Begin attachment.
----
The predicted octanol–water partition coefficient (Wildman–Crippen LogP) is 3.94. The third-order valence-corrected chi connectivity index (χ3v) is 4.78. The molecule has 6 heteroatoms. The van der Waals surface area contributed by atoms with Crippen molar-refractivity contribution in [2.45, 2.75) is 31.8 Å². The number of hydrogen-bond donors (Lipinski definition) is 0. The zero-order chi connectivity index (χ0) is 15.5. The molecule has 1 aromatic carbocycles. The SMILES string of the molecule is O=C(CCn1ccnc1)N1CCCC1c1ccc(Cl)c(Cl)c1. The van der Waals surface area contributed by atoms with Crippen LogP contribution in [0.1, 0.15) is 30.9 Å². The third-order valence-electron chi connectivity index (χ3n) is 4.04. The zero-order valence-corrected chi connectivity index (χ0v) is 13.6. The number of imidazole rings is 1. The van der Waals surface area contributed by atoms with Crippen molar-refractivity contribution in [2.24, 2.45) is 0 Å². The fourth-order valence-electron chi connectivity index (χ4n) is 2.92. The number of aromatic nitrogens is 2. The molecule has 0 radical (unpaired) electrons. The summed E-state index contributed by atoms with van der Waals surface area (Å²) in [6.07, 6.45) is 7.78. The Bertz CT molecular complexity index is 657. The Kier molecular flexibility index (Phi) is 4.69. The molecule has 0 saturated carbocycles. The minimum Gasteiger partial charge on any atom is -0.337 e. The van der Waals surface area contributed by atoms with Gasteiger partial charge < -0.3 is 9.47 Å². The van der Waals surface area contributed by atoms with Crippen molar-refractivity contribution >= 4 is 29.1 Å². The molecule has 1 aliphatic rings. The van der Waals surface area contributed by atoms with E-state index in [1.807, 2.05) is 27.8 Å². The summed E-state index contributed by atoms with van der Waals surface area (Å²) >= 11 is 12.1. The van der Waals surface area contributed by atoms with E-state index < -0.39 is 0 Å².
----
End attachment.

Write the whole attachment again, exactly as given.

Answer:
The predicted octanol–water partition coefficient (Wildman–Crippen LogP) is 3.94. The third-order valence-corrected chi connectivity index (χ3v) is 4.78. The molecule has 6 heteroatoms. The van der Waals surface area contributed by atoms with Crippen molar-refractivity contribution in [2.45, 2.75) is 31.8 Å². The number of hydrogen-bond donors (Lipinski definition) is 0. The zero-order chi connectivity index (χ0) is 15.5. The molecule has 1 aromatic carbocycles. The SMILES string of the molecule is O=C(CCn1ccnc1)N1CCCC1c1ccc(Cl)c(Cl)c1. The van der Waals surface area contributed by atoms with Crippen LogP contribution in [0.1, 0.15) is 30.9 Å². The third-order valence-electron chi connectivity index (χ3n) is 4.04. The zero-order valence-corrected chi connectivity index (χ0v) is 13.6. The number of imidazole rings is 1. The van der Waals surface area contributed by atoms with Crippen molar-refractivity contribution in [2.24, 2.45) is 0 Å². The fourth-order valence-electron chi connectivity index (χ4n) is 2.92. The number of aromatic nitrogens is 2. The molecule has 0 radical (unpaired) electrons. The summed E-state index contributed by atoms with van der Waals surface area (Å²) in [6.07, 6.45) is 7.78. The Bertz CT molecular complexity index is 657. The Kier molecular flexibility index (Phi) is 4.69. The molecule has 0 saturated carbocycles. The minimum Gasteiger partial charge on any atom is -0.337 e. The van der Waals surface area contributed by atoms with Gasteiger partial charge < -0.3 is 9.47 Å². The van der Waals surface area contributed by atoms with Crippen molar-refractivity contribution >= 4 is 29.1 Å². The molecule has 1 aliphatic rings. The van der Waals surface area contributed by atoms with E-state index in [1.807, 2.05) is 27.8 Å². The summed E-state index contributed by atoms with van der Waals surface area (Å²) >= 11 is 12.1. The van der Waals surface area contributed by atoms with E-state index < -0.39 is 0 Å².